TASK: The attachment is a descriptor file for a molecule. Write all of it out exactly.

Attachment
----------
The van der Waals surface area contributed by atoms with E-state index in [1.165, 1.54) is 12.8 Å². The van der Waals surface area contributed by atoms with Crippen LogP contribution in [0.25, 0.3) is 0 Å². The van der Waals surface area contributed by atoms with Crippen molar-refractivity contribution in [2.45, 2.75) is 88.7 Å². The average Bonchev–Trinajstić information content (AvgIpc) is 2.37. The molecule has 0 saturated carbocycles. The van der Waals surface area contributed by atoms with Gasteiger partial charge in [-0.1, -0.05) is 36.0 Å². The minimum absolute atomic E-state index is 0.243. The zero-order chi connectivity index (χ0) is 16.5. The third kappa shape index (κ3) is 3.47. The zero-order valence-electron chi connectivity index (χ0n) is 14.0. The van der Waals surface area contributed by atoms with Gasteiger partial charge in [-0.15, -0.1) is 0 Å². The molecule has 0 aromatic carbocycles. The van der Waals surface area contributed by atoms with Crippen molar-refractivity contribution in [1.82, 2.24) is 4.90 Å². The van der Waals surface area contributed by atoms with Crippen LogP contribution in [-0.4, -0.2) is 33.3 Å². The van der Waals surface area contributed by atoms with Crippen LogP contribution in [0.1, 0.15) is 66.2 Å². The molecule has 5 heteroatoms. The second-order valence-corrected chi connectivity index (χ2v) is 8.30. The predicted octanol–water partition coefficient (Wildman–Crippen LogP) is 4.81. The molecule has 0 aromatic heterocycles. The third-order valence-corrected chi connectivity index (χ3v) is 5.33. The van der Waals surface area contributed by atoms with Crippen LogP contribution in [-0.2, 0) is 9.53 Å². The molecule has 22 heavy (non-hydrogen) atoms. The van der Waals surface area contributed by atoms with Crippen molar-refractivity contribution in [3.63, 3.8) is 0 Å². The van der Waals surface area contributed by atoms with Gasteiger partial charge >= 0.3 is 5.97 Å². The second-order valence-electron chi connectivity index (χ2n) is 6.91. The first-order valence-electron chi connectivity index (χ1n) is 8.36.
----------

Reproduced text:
The van der Waals surface area contributed by atoms with E-state index in [1.165, 1.54) is 12.8 Å². The van der Waals surface area contributed by atoms with Crippen LogP contribution in [0.25, 0.3) is 0 Å². The van der Waals surface area contributed by atoms with Crippen molar-refractivity contribution in [2.45, 2.75) is 88.7 Å². The average Bonchev–Trinajstić information content (AvgIpc) is 2.37. The molecule has 0 saturated carbocycles. The van der Waals surface area contributed by atoms with Gasteiger partial charge in [-0.1, -0.05) is 36.0 Å². The minimum absolute atomic E-state index is 0.243. The zero-order chi connectivity index (χ0) is 16.5. The third kappa shape index (κ3) is 3.47. The zero-order valence-electron chi connectivity index (χ0n) is 14.0. The van der Waals surface area contributed by atoms with Gasteiger partial charge in [-0.15, -0.1) is 0 Å². The molecule has 0 aromatic carbocycles. The van der Waals surface area contributed by atoms with Crippen molar-refractivity contribution in [1.82, 2.24) is 4.90 Å². The van der Waals surface area contributed by atoms with Crippen LogP contribution in [-0.4, -0.2) is 33.3 Å². The van der Waals surface area contributed by atoms with Crippen LogP contribution in [0.1, 0.15) is 66.2 Å². The molecule has 5 heteroatoms. The second-order valence-corrected chi connectivity index (χ2v) is 8.30. The predicted octanol–water partition coefficient (Wildman–Crippen LogP) is 4.81. The molecule has 0 aromatic heterocycles. The third-order valence-corrected chi connectivity index (χ3v) is 5.33. The van der Waals surface area contributed by atoms with Crippen LogP contribution in [-0.2, 0) is 9.53 Å². The molecule has 22 heavy (non-hydrogen) atoms. The van der Waals surface area contributed by atoms with Crippen molar-refractivity contribution in [3.63, 3.8) is 0 Å². The van der Waals surface area contributed by atoms with Gasteiger partial charge >= 0.3 is 5.97 Å². The second-order valence-electron chi connectivity index (χ2n) is 6.91. The first-order valence-electron chi connectivity index (χ1n) is 8.36.